According to a 2003 Public Citizen report titled " Water Heist," the Kern County Water Bank is an underground reservoir in the hottest, driest, southernmost edge of the Central Valley with a capacity of 1 million acre-feet, enough to convert the entire state of Rhode Island into a swampland one-foot deep or supply the City of Los Angeles with water for 1.7 years.

The water bank was envisioned in the late '80s by the Department of Water Resources as a safeguard against prolonged drought. During wet years, it would serve as a repository for excess water coming in from Northern California and the Sierras, and pumped out in dry years. California spent nearly a hundred million dollars to develop the underground reservoir and connect it to the state's public canals and aqueducts, but in 1995, California's Department of Water Resources suddenly, and without any public debate, transferred it to a handful of corporate interests.

Here is how Los Angeles Times writer Mark Arax described it in 2003:
[...]  " 

All right, enough from Yasha for now. (It's a VERY long report, almost an e-book].  Now to a report from Open Secrets that from the date seems like ancient history as the crow of California's water crisis flies, but is actually very educational, and here again Resnick pops up.

The Politics of Drought: California Water Interests Prime the Pump in Washington

by Kitty Felde and Viveca Novak on April 10, 2014

This story is the result of a collaboration between Southern California Public Radio and the Center for Responsive Politics.

Last year, as California endured one of its driest years on record, the Westlands Water District made it rain 3,000 miles away — on Capitol Hill.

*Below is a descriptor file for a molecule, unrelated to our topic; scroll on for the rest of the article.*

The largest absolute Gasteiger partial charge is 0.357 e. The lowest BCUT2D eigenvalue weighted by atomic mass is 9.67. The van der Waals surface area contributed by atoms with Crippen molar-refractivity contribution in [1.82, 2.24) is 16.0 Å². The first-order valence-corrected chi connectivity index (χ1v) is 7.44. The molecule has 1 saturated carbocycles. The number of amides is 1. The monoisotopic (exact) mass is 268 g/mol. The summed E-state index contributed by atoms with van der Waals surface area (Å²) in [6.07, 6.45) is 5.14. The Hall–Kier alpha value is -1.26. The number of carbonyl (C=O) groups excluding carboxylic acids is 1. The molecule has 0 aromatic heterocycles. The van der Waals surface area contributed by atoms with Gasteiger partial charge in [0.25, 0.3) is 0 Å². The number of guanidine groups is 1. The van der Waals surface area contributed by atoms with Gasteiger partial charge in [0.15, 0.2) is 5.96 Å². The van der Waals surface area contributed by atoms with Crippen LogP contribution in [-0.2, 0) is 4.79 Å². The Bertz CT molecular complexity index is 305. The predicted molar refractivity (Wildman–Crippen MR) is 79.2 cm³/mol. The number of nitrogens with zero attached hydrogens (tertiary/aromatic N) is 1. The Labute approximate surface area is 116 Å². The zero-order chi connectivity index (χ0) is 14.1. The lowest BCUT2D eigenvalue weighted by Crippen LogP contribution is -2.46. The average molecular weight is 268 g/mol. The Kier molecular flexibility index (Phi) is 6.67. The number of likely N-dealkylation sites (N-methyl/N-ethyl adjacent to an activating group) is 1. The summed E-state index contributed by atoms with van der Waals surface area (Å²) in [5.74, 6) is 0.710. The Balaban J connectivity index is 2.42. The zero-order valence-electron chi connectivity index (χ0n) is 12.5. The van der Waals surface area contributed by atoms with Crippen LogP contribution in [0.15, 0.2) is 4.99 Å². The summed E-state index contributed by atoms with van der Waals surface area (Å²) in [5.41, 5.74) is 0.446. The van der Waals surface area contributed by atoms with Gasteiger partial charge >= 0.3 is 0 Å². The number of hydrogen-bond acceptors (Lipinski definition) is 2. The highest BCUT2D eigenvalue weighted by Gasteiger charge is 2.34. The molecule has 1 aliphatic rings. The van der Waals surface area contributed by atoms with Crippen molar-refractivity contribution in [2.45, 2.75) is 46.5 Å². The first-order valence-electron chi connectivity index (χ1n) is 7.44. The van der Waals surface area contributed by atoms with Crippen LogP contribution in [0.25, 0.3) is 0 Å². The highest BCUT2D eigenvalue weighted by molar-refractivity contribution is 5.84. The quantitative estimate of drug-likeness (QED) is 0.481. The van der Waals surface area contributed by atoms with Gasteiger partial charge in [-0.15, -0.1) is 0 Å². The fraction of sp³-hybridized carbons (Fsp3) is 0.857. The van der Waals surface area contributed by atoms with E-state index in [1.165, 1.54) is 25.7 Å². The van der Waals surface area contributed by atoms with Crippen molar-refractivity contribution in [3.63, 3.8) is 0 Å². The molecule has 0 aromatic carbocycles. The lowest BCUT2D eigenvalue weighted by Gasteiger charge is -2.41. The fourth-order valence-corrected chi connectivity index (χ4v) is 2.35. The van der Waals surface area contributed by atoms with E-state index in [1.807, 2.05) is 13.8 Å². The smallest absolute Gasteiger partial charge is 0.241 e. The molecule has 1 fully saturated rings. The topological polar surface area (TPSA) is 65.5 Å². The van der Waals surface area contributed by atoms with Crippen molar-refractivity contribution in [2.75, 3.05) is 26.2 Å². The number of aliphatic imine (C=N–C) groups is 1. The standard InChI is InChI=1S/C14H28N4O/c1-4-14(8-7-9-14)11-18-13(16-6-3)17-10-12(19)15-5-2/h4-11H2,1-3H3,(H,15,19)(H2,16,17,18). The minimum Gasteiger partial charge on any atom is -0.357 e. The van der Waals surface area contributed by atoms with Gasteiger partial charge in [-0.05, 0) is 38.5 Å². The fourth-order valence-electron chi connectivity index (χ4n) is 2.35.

The nation’s largest agricultural water district, located in the Central Valley, spent $600,000 on lobbying efforts, according to an analysis by KPCC in partnership with the nonpartisan Center for Responsive Politics. That’s by far Westlands’ biggest annual expenditure for lobbying — about six times what it spent in 2010.
The lobbying comes as Congress and federal agencies consider how to respond to three years of drought conditions that have cut water supplies across the state and ratcheted up political pressure from the hard-hit agricultural sector, including many of Westlands’ customers.

California farmers grow nearly half the nation’s fruits, vegetables and nuts. The California Farm Water Coalition, an industry group, estimates farmers — and the processors and truckers who get crops to market — could lose $5 billion this year due to the drought.
How important is this issue? Well, in recent months it’s brought President Obama, the House Speaker and the powerful House Natural Resources Committee to the Central Valley. 
Congress is considering two major legislative packages — one already passed by the House, authored by freshman Republican Rep. David Valadao of Hanford; and one introduced in the Senate by California Democrats Dianne Feinstein, with Barbara Boxer as a co-sponsor.

The bills have the common goal of redistributing water to meet farmers’ needs, but they differ on execution and the ramifications.

The House bill, which was co-sponsored by the state’s entire GOP delegation, would rewrite water contracts and in the process set aside protections, which has environmental groups up in arms.
The Senate bill would allow regulators to “provide the maximum quantity of water supplies possible” to where it’s most needed and boost existing federal drought programs by $200 million.
As is true with many issues in Washington, money is part of the fight. As Bay Area Rep.George Miller, a Democrat, says, “You can make water run uphill if you have enough money.”